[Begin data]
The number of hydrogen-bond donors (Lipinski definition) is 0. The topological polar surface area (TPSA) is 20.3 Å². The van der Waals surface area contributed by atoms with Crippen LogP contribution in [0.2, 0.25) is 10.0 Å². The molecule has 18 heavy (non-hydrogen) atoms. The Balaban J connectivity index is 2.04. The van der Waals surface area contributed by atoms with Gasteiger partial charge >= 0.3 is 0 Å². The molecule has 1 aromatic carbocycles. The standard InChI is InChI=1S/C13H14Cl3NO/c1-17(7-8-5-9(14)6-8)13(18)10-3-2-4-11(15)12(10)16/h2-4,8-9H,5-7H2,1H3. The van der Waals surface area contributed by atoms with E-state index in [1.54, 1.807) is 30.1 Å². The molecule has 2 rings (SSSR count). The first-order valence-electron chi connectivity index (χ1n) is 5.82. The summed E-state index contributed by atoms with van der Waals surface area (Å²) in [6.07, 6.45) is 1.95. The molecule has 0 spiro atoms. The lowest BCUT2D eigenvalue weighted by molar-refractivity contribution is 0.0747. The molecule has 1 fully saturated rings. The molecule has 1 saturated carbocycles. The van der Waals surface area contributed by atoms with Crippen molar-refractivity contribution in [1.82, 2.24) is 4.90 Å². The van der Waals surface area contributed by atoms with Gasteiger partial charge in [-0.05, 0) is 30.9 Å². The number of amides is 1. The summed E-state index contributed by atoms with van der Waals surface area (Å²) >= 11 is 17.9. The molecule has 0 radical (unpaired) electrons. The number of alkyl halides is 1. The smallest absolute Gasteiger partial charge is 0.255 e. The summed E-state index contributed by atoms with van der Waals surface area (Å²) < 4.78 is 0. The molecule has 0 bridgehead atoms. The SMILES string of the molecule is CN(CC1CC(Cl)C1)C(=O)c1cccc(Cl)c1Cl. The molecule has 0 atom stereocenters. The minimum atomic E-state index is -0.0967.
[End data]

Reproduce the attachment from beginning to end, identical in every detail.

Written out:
The number of hydrogen-bond donors (Lipinski definition) is 0. The topological polar surface area (TPSA) is 20.3 Å². The van der Waals surface area contributed by atoms with Crippen LogP contribution in [0.2, 0.25) is 10.0 Å². The molecule has 18 heavy (non-hydrogen) atoms. The Balaban J connectivity index is 2.04. The van der Waals surface area contributed by atoms with Gasteiger partial charge >= 0.3 is 0 Å². The molecule has 1 aromatic carbocycles. The standard InChI is InChI=1S/C13H14Cl3NO/c1-17(7-8-5-9(14)6-8)13(18)10-3-2-4-11(15)12(10)16/h2-4,8-9H,5-7H2,1H3. The van der Waals surface area contributed by atoms with E-state index in [1.54, 1.807) is 30.1 Å². The molecule has 2 rings (SSSR count). The first-order valence-electron chi connectivity index (χ1n) is 5.82. The summed E-state index contributed by atoms with van der Waals surface area (Å²) in [6.07, 6.45) is 1.95. The molecule has 0 spiro atoms. The lowest BCUT2D eigenvalue weighted by molar-refractivity contribution is 0.0747. The molecule has 1 fully saturated rings. The molecule has 1 saturated carbocycles. The van der Waals surface area contributed by atoms with Crippen molar-refractivity contribution in [1.82, 2.24) is 4.90 Å². The van der Waals surface area contributed by atoms with Gasteiger partial charge in [-0.05, 0) is 30.9 Å². The number of amides is 1. The summed E-state index contributed by atoms with van der Waals surface area (Å²) >= 11 is 17.9. The molecule has 0 radical (unpaired) electrons. The number of alkyl halides is 1. The smallest absolute Gasteiger partial charge is 0.255 e. The summed E-state index contributed by atoms with van der Waals surface area (Å²) < 4.78 is 0. The molecule has 0 bridgehead atoms. The SMILES string of the molecule is CN(CC1CC(Cl)C1)C(=O)c1cccc(Cl)c1Cl. The molecule has 0 atom stereocenters. The minimum atomic E-state index is -0.0967.